An integrative review of employer branding and OB theory.

Personnel Review (Impact Factor: 0.7). 02/2010; 39:5-23. DOI: 10.1108/00483481011012809

ABSTRACT Purpose -- The purpose of this paper is to review the existing literature linked to the emerging field of employer branding, with a view to adding insight from the perspective of the management of human resources. Design/methodology/approach -- The approach taken entails reviewing books and academic journals from the arm of marketing, organisational behaviour (OB) and business management. The review shows that research and theory from a range of fields can help add to one's knowledge of employer branding; these include areas of research that investigate organisational attractiveness to potential new recruits, research and writing linked to the psychological contract literature as well as work that examines organisational identity, organisational identification and organisational personality characteristics. Research limitations/implications -- The main limitation of the review is that, while different areas and fields of research are being drawn on to help identify useful knowledge that can improve one's understanding of what effective employer branding might involve, the literature and research in each area will be (necessarily) selective. Practical implications -- The review has a number of general practical implications; many of these are highlighted in the propositions set out within each section. Originality/value -- The originality of the review is that it is unique in showing how different areas of literature can be linked to employer branding. The review helps to integrate the existing literature in a way which can help personnel practitioners to immediately see the relevance of theories and research from a range of key academic fields. [ABSTRACT FROM AUTHOR] Copyright of Personnel Review is the property of Emerald Group Publishing Limited and its content may not be copied or emailed to multiple sites or posted to a listserv without the copyright holder's express written permission. However, users may print, download, or email articles for individual use. This abstract may be abridged. No warranty is given about the accuracy of the copy. Users should refer to the original published version of the material for the full abstract. (Copyright applies to all Abstracts.)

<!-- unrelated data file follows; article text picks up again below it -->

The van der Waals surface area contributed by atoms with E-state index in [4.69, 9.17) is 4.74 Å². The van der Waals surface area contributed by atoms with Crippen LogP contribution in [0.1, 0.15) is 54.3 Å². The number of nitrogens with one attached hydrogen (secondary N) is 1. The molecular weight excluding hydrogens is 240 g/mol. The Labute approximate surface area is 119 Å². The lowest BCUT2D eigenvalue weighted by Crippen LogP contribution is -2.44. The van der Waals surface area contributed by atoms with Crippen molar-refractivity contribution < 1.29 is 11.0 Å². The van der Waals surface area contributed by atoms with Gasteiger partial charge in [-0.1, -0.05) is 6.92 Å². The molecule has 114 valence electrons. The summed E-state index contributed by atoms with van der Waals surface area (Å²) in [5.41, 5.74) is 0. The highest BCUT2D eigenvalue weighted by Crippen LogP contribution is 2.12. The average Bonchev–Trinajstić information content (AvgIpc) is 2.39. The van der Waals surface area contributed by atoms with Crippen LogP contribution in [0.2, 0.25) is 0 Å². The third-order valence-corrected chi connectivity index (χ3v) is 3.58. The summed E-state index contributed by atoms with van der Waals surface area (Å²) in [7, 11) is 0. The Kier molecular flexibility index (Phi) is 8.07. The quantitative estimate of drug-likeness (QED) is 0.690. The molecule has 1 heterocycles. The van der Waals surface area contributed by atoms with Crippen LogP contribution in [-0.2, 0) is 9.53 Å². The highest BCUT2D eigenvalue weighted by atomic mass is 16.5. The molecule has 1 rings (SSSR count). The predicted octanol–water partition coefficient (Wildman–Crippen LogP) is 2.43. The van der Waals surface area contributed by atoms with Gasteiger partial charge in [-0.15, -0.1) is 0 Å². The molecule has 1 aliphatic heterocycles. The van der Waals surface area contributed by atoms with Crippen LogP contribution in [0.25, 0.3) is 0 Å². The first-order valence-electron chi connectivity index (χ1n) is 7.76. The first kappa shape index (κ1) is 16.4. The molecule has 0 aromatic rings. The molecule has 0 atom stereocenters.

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    ABSTRACT: This study examines changing employment brands in the context of a multinational acquisition, specifically the implications for current employees. Using a sample (N = 251) from both the acquired and acquiring workforces, employees are tracked across 12 months following acquisition. The study explores predictors of identification with the acquiring organization, intent to quit, and discretionary effort. We focus on employment brand–related predictors, specifically perceptions linked to the provision of unique employment experiences, organizational identity strength, perceived prestige, and judgments of whether the acquiring organization acts in accordance with its corporate identity claims. The study showed that perceptions of prestige immediately after acquisition predict identification 12 months hence, as do judgments of whether the organization acts in accordance with its corporate social responsibility–based corporate identity claims. These judgments also predict subsequent levels of discretionary effort and long‐term intent to leave, as do perceptions linked to the provision of unique employment experiences. Perceived change in these unique employment experiences is also related to change in identification and intent to leave across time. Importantly, these elements have a varied effect on the adjustment outcomes when comparing the two workforces.
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